Printer-friendly version
The Weekend Vote

V.com weekend vote: Do you REALLY know who made your fiddle?

March 16, 2013 at 9:45 PM


Do you REALLY know who made your violin?

I started thinking about this because violin collector and maker Bill Townsend told me that the T.V. show Treasure Detectives is airing an episode about the authenticity of violins and other art objects this Tuesday. They use some scientific methods to try to determine if something is the real deal, or a high-end forgery.

One can argue that none of us really knows who made our instruments, unless one was sitting in the room with the luthier. But using reasonable logic -- as in, what your dealer told you when you bought the fiddle and what you've learned about it since -- do you believe you know the maker of your violin? And do you think it would it stand up to scientific scrutiny?

For example, I have a Gagliano brothers violin, and that's pretty well documented. But I don't know which brother made it! I knew who made my 20th-century violin; but I've no idea what the deal is with my German factory-made fake Strad.

How about you? Are you pretty sure who made your violin, or are there doubts? If you have more than one violin, answer the vote for your main instrument, and please tell us about your experiences in finding out the truth behind who made your violin.


From marjory lange
Posted on March 16, 2013 at 10:03 PM
One joy of owning a contemporary instrument is you can actually meet its maker and "know" who made your instrument.

My other instrument is totally anonymous, and no one's been willing to do more than guess--I don't care, because it's wonderful, whoever crafted it, whenever that happened; besides, mysteries are also worthy.

From Michael Divino
Posted on March 16, 2013 at 10:18 PM
Met the maker of mine about a month ago!
From Kevin Keating
Posted on March 16, 2013 at 10:17 PM
Honest answer is no. My instrument is a 2008 Capri Maestro CM-1000, "Made in Beijing." After some online researching about China made violins, an exact answer as to its maker is still not there, nor will ever be known.

However, I did learn that almost all China made violins are made in the same factory (Huadon) in the same town outside Beijing (Donggaocun). A possible maker's name is Zheng Quan, however there are other makers there as well. It could possibly be made "according to Zheng Quan's Specs."

Also, "hand crafted" means something very different today than it did 200 years ago. There are often many hands involved in making a single violin. One person may make necks/scrolls, another belly plates, another back plates, still another assembles the parts while yet another may do the fittings and set up.

From Sal Peralta
Posted on March 16, 2013 at 10:54 PM
Some violins I own would not be worth faking. :)
From Christian Linke
Posted on March 17, 2013 at 12:08 AM
There are some cases that really confuse me, specifically that some of the very trusted violin maker dictionaries show two different labels for the same maker, and they both state different spellings for the same town, and also usage of medieval letters in one case that were not used at that time yet ... I am not saying that those dictionaries are wrong, but it is just a very weird thing to me.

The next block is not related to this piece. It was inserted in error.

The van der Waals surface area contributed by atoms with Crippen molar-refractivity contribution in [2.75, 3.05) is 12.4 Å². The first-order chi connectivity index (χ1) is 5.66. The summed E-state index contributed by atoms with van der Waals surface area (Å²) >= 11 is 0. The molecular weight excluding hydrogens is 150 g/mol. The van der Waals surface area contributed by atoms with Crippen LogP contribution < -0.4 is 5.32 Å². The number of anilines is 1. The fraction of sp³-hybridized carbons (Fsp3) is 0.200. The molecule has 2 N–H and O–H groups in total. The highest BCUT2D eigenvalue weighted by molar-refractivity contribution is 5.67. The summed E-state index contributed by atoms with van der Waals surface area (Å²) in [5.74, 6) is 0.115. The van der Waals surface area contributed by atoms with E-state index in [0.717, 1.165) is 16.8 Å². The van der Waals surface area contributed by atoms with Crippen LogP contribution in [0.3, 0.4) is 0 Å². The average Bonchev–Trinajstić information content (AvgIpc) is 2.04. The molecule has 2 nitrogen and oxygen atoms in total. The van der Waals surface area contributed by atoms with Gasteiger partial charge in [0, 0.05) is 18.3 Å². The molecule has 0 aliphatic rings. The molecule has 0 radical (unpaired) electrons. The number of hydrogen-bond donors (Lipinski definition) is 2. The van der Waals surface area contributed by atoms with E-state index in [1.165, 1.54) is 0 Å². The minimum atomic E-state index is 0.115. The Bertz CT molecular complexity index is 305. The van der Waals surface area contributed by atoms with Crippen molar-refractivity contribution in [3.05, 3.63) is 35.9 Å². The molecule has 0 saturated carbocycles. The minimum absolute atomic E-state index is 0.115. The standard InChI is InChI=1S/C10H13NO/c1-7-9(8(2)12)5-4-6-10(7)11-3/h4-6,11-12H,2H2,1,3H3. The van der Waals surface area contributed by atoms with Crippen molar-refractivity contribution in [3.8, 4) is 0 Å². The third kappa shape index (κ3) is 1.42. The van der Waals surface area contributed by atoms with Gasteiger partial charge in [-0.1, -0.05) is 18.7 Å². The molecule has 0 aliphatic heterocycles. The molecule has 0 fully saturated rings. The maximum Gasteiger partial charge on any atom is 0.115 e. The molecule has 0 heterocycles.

From Noriko Okamoto
Posted on March 17, 2013 at 12:59 AM
Mine doesn't have a label - I sometimes wonder it might have been build as a small viola as its ribs are about the same as 14' viola... I purchased it from a retired violinist, who had it for more than 70 years. Sounding lovely day by day!
From elise stanley
Posted on March 17, 2013 at 3:00 AM
I'm the first owner and play in a quartet with the luthier, so yes I know him :)
From Patrick Tinney
Posted on March 17, 2013 at 3:06 AM
I often refer to my violin as my UCWV (unlabelled Chinese Workshop Violin).

When I first bought it we mistakenly thought it was from one source only to find that the tag had been misread by the salesperson and was actually from another source. This did not bother me at all, actually in the long run I came to embrace the extended anonymity of the instrument. But even if it was one of the name brand violins it would have been made somewhere in China by persons unknown.

The shop offered to make me a label, but except for being able to identify the violin if stolen I like that the lack of a label adds to its mystery.

And I am more in love with my UCWV today than on the day I bought it.

From Mendy Smith
Posted on March 17, 2013 at 3:10 AM
bought my viola directly from the guy who made it.
From Sinclair Mackenzie
Posted on March 17, 2013 at 11:31 AM
I bought my violin from the maker, it was one of the instruments he made during his time at the Newark school. Never thought I would be able to own an instrument that looks and sounds this good.
From David Sanderson
Posted on March 17, 2013 at 1:40 PM
I got lucky years ago, and ended up with a decent instrument made locally here in western Maine in 1892 by a man named Ivory Bowie (Ivory being an old Maine name). It's not concert quality, but sufficient for my fiddling needs, and nicely made. Ivory was a mystery for many years; then local newspapers from the Lewiston-Auburn area began to be available on line. And suddenly, a year or so ago, we have some details of a man who was in fact a known local character:

Two quotes, from the Lewiston Evening Journal:

From Undo Bowie's Cookstove.